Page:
How good are algorithms used in Javascript Math.random() in different browsers? Is it okay to use it for generating salts and one-time passwords?

How many bits from one random I can use?

7 Answers 7


Nope; JavaScript's Math.random() function is not a cryptographically-secure random number generator. You are better off using the JavaScript Crypto Library's Fortuna implementation which is a strong pseudo-random number generator (have a look at src/js/Clipperz/Crypto/PRNG.js), or the Web Crypto API for getRandomValues

  • 4
    As an addendum, though, you don't need a cryptographically secure PRNG to generate a salt. Salts need only be unique, and generated nondeterministically. Apr 13, 2011 at 23:55
  • Good point but again, a short password + salt may fall victim to rainbow tables. Where cryptography is involved, it is always favorable to use crypto-grade RNGs. Apr 14, 2011 at 0:40
  • 1
    @Teoman The length of the salt and password are independent of the source of the salt, though. And yes, cryptographically secure is generally a safer bet. Apr 14, 2011 at 3:35
  • It doesn't have to be short actually, being predictable (as in random()) makes it a very good target for dictionary/table attacks.. Apr 14, 2011 at 3:38
  • @Teoman That's why I said 'deterministic'. It's only predictable if either the first bits provide information about the subsequent ones, reducing entropy - which only very poor RNGs like LCGs will do - or if the salt can be predicted from other information such as the password. Neither of those are the case for even half-decent non-cryptographic PRNGs. Apr 14, 2011 at 5:48

It is not secure at all, and in some cases was so predictable you could rebuild internal state of the PRNG, deduct the seed and thus could use it to track people across websites even if they didn't use cookies, hid behind onion routing etc...

2022 edit since this answer still gets upvotes: use Crypto.getRandomValues if you need a cryptographic RNG in JavaScript

  • Thank you for the link, it's a good example how weak might be a browser's PRNG. Apr 13, 2011 at 15:58
  • The paper I wanted to link is actually the more generic trusteer.com/files/… Apr 13, 2011 at 16:13
  • Found the new URL for the firt paper and linked it. Nov 25, 2013 at 10:13

As of March 2013, window.crypto.getRandomValues is an "experimental technology" available since Chrome 11 and Firefox 21 that lets you get cryptographically random values. Also, see getRandomValues from the lastest W3C Web Cryptography API draft.


If you provide an integer-based TypedArray (i.e. Int8Array, Uint8Array, Int16Array, Uint16Array, Int32Array, or Uint32Array), the function is going fill the array with cryptographically random numbers. The browser is supposed to be using a strong (pseudo) random number generator. The method throws the QuotaExceededError if the requested length is greater than 65536 bytes.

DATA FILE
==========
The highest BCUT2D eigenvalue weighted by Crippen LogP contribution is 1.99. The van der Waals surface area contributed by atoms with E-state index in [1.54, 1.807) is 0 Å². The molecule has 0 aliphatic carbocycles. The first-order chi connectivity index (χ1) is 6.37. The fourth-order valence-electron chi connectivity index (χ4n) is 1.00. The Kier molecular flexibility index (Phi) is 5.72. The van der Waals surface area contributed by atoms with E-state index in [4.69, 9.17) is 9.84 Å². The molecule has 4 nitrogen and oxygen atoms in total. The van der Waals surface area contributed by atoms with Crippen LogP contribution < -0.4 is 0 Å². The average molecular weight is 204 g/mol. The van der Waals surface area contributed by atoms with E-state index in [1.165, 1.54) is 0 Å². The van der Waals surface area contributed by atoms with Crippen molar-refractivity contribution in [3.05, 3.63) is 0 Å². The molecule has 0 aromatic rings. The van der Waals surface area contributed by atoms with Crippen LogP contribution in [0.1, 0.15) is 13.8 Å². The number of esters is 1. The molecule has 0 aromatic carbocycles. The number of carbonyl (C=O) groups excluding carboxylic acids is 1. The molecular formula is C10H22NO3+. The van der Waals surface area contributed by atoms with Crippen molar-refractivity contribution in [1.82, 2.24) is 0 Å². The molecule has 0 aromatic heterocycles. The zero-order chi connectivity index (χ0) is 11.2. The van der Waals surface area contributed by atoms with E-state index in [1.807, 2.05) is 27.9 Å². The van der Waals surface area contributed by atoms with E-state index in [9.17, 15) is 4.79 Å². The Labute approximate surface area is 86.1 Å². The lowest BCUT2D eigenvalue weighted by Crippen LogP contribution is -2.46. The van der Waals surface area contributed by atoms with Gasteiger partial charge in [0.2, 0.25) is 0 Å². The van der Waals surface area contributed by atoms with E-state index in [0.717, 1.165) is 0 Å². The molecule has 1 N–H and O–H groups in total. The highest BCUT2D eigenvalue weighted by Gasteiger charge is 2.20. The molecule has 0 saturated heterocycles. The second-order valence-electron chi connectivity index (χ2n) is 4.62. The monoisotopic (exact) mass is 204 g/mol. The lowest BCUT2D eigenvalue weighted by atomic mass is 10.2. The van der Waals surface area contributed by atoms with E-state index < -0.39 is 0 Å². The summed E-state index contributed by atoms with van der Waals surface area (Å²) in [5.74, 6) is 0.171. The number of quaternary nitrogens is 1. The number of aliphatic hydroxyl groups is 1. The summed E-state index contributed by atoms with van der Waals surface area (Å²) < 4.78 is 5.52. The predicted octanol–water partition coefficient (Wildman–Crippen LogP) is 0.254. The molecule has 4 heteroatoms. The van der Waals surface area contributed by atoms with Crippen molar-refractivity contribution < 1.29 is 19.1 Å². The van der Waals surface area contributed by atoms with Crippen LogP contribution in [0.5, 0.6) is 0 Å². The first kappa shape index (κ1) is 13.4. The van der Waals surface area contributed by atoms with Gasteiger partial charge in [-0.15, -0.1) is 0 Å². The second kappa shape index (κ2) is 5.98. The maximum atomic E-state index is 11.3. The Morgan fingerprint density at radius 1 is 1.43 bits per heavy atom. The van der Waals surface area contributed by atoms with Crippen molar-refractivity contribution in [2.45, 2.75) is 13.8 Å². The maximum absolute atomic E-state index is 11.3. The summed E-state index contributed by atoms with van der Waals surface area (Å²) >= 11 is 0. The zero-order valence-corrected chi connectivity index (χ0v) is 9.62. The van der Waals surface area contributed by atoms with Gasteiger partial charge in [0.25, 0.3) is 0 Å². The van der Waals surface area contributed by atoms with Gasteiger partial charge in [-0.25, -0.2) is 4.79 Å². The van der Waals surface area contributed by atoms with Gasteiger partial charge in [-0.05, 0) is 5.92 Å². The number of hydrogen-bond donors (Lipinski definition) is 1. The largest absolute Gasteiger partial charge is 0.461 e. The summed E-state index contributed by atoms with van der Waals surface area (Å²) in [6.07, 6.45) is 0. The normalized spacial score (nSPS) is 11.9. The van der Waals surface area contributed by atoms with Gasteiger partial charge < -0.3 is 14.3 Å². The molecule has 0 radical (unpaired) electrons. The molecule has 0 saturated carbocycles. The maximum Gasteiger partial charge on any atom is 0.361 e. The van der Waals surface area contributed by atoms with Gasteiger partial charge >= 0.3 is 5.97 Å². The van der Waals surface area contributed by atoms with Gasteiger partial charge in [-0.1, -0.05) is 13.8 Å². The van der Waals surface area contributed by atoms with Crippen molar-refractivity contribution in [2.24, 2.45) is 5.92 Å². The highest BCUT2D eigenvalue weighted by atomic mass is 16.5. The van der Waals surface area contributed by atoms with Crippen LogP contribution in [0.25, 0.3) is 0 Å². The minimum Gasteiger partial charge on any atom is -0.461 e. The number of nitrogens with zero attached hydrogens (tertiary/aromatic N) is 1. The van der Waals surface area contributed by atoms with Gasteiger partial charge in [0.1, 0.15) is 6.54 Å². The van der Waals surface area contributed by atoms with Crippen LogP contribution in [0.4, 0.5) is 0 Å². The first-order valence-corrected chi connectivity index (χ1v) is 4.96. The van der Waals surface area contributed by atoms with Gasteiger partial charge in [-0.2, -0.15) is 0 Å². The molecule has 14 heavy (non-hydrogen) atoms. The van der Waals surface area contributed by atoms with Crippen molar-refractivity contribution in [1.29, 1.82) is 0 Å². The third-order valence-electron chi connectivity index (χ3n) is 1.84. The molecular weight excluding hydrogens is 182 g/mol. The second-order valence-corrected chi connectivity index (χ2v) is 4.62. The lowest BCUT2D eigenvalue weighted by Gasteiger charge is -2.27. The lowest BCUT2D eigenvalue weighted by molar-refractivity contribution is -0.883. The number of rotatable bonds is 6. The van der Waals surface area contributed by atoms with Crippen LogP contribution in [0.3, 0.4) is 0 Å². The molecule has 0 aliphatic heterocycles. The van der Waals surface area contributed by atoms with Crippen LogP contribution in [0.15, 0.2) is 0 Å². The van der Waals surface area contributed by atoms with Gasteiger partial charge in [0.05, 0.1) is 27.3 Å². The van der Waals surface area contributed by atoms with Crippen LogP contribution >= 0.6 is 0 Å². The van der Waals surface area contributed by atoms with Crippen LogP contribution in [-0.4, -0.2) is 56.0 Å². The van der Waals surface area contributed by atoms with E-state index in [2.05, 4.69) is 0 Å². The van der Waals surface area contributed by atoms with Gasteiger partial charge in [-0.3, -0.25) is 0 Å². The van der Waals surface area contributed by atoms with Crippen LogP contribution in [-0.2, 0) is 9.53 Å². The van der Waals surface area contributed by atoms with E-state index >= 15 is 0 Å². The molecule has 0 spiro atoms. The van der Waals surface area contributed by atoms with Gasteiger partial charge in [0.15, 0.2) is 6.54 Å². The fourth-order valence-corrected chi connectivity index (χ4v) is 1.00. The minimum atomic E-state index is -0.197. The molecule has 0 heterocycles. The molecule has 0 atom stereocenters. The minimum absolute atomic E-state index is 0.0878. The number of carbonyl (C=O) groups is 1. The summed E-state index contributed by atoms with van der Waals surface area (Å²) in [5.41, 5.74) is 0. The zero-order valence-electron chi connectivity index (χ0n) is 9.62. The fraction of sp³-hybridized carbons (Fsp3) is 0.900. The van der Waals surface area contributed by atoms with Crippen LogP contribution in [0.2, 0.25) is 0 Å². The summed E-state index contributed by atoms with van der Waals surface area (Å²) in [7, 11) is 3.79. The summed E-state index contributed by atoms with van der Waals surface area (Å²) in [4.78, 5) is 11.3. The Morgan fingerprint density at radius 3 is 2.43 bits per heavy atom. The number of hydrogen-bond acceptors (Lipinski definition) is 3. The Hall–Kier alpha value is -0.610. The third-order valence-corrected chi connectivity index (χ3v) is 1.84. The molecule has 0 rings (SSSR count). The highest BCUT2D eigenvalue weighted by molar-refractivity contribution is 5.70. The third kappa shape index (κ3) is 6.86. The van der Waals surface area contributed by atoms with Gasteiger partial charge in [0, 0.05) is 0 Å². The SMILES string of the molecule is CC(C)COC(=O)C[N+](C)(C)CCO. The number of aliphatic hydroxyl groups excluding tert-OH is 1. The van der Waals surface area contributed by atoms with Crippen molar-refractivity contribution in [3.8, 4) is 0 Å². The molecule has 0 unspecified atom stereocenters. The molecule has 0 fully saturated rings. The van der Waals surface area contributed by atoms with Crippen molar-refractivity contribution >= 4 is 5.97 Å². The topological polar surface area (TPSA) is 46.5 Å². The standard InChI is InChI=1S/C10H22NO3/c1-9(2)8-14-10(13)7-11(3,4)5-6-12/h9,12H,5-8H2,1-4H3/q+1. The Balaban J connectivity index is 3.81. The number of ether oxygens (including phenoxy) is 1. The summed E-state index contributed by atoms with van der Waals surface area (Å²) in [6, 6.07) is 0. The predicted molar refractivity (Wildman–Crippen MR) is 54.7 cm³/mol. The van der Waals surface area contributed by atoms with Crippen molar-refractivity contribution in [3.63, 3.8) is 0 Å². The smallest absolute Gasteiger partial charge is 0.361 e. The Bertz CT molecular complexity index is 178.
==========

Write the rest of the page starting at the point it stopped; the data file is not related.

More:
var array = new Uint32Array(10);

console.log("Your lucky numbers:");
for (var i = 0; i < array.length; i++) {

Also, an answer to How random is JavaScript's Math.random? refers to Temporary user tracking in major browsers and Cross-domain information leakage and attacks from 2008 which discusses how the JavaScript Math.random() function leaks information.

Update: For current browser support status, check out the Modern.IE Web Crypto API section, which also links to the Chrome, Firefox, and Safari bug reports.


Because you cannot know the exact implementation of the browser (except for closed user groups like for your business intranet) I would generally consider the RNG weak.

Even if you can identify the browser you don't know if the browser itself or any other browser's agent ID is manipulated. If you can you should generate the number on the server.

Even if you include a good PRNG in your JavaScript your server cannot know whether the request from the client originates from an unmodified script. If the number goes into your database and/or is used as a cryptographic tool it is no good idea to trust the data from the client at all. That is true not only for validity (You do validate all data coming from the client, don't you?) but also for general properties like randomness.


Here is my proposed solution in Typescript:

 * This method returns a random number between 0 and 1 (Compatible with Math.random())
 * // Compliant for security-sensitive use cases
 * @returns Random number between 0 and 1.
export const randomNumber = (): number => {
  // RandomBytes generates 4 random bytes, which are then read as a 32-bit unsigned integer in little endian.
  // The max value of a 32bit unsigned int is 0xFFFFFFFF (or 4,294,967,295 in decimal).
  // By dividing the randomly generated 32bit int by its max value you get a value between 0 and 1.
  // eslint-disable-next-line unicorn/number-literal-case

  return randomBytes(4).readUInt32LE(0) / 0xffffffff;

If you are looking for a custom random number generator. Which also passes cryptography check.. Something simple as below is enough.

function numberGenerator(max){
    let num = (Date.now() +''); 
    num = parseInt(num.at(num.length-1));

    while(num > max){
        num -= max        

    return num;

This can return you a random number between 0-9 which is lower than the max you provide in argument. Feel free to modify it, or just call it twice for 2 digits and concat them.


Math.random() is not cryptographically secure. Also Veracode will point this occurrence with

CWE-331 (Insufficient Entropy)

We could make use of SecureRandom to implement similar functionality.

new SecureRandom().nextDouble();
  • 6
    is SecureRandom() method available in JavaScript? Oct 24, 2017 at 10:24
  • 3
    The "SecureRandom.nextDouble" seems to be in Java; which is useless to us in JavaScript. Apr 29, 2022 at 20:45

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